Understanding the president’s pre-k plan

A jaw-dropping moment in President Obama’s state of the union address was his call for universal pre-k. It was a welcome surprise to us at CPE because we — along with many, many school and child advocates — have long promoted the short- and long-term benefits of high-quality pre-k.  But the SOTU raises the profile of pre-k to levels we could only dream of, which also brings out the skeptics.

By now, nearly everyone has read or heard the president’s pre-k argument:

“In states that make it a priority to educate our youngest children — like Georgia or Oklahoma — studies show students grow up more likely to read and do math at grade level, graduate high school, hold a job, form more stable families of their own.”

The fact-checkers have been all over this statement. The Washington Post’s Glenn Kessler gave it 2 Pinocchios which on his accuracy scales translates to “significant omissions and/or exaggerations.” The analysts at factcheck.org likewise characterized the president’s claims as “misleading.”

Their judgment on this point relates to the president’s conflation of findings from different studies (all of which can be accessed from our pre-k page). Both Georgia and Oklahoma provide universal pre-k for 4-year-olds in their states. Studies have shown better short-term outcomes in elementary school. The long-term outcomes attributed to pre-k — chances for graduating high school, being employed, earning higher wages, etc — were the result of two well-known gold standard, longitudinal studies of two preschool programs: High Scopes/Perry Preschool in Ypsilanti, Michigan, and the Abecedarian program in North Carolina. Both of these programs were comprehensive, targeted to poor children and very high quality.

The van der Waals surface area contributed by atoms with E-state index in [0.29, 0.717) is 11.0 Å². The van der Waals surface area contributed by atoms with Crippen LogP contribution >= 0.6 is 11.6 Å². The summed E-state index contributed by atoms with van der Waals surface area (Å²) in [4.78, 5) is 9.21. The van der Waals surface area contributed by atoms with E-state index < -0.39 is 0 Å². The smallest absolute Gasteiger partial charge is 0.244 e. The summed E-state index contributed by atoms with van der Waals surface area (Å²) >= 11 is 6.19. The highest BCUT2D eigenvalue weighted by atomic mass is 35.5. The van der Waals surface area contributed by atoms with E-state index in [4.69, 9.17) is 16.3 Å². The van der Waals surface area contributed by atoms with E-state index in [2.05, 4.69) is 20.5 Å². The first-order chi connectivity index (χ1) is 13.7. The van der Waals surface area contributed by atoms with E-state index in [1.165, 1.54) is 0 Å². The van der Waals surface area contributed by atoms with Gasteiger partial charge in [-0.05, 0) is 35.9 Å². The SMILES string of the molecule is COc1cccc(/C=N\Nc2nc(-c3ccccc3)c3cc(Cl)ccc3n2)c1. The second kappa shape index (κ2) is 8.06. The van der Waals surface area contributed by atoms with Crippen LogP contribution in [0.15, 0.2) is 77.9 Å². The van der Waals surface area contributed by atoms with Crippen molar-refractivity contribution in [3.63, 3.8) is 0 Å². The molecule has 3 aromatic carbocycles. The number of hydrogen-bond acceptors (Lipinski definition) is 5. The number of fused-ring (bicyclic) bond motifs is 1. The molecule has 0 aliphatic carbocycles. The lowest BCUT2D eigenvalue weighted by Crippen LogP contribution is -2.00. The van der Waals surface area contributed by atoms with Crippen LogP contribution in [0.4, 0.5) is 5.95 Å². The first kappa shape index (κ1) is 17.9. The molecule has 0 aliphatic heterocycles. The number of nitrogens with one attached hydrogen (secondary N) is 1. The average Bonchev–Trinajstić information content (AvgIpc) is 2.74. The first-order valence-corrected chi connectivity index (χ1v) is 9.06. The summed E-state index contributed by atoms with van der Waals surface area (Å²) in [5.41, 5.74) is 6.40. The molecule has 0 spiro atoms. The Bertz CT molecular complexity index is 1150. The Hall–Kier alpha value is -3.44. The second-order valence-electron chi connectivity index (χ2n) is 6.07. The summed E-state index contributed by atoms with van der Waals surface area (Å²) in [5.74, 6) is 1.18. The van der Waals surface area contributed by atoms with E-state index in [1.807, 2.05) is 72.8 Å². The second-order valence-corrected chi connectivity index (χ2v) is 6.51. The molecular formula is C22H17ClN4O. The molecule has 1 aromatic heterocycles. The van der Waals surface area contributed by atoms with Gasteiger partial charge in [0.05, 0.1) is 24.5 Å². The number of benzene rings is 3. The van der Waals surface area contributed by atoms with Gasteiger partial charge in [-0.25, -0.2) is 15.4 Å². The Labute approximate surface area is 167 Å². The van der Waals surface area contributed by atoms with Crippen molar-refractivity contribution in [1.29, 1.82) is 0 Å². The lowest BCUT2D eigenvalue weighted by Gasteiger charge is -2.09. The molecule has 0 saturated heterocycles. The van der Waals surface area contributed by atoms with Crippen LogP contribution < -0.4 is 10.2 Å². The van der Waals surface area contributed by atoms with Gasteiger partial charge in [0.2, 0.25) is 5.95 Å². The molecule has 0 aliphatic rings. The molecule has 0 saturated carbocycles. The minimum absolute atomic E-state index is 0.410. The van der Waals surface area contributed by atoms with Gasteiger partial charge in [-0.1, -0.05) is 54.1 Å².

What the fact-checkers have a problem with is that the president implies that the long-term outcomes have been demonstrated in Oklahoma and Georgia, although neither of those programs has been around long enough to show these results. In addition, neither program is as comprehensive or targeted as High Scopes and Abecedarian.

First, the fact-checkers are technically correct in their analysis of these particular studies.  Nonetheless, it is not wrong to infer from the large body of early education research that we can significantly increase the likelihood students will achieve the long-term outcomes if we provide them with high-quality pre-k experiences.  In this regard, the president’s case is the same that many researchers and advocates make, including Nobel Laureate and economist James Heckman. From where I sit, the fact-checkers overstate the president’s faux pas.

Joan Walsh has a really good analysis of the president’s statements which I recommend reading in full.


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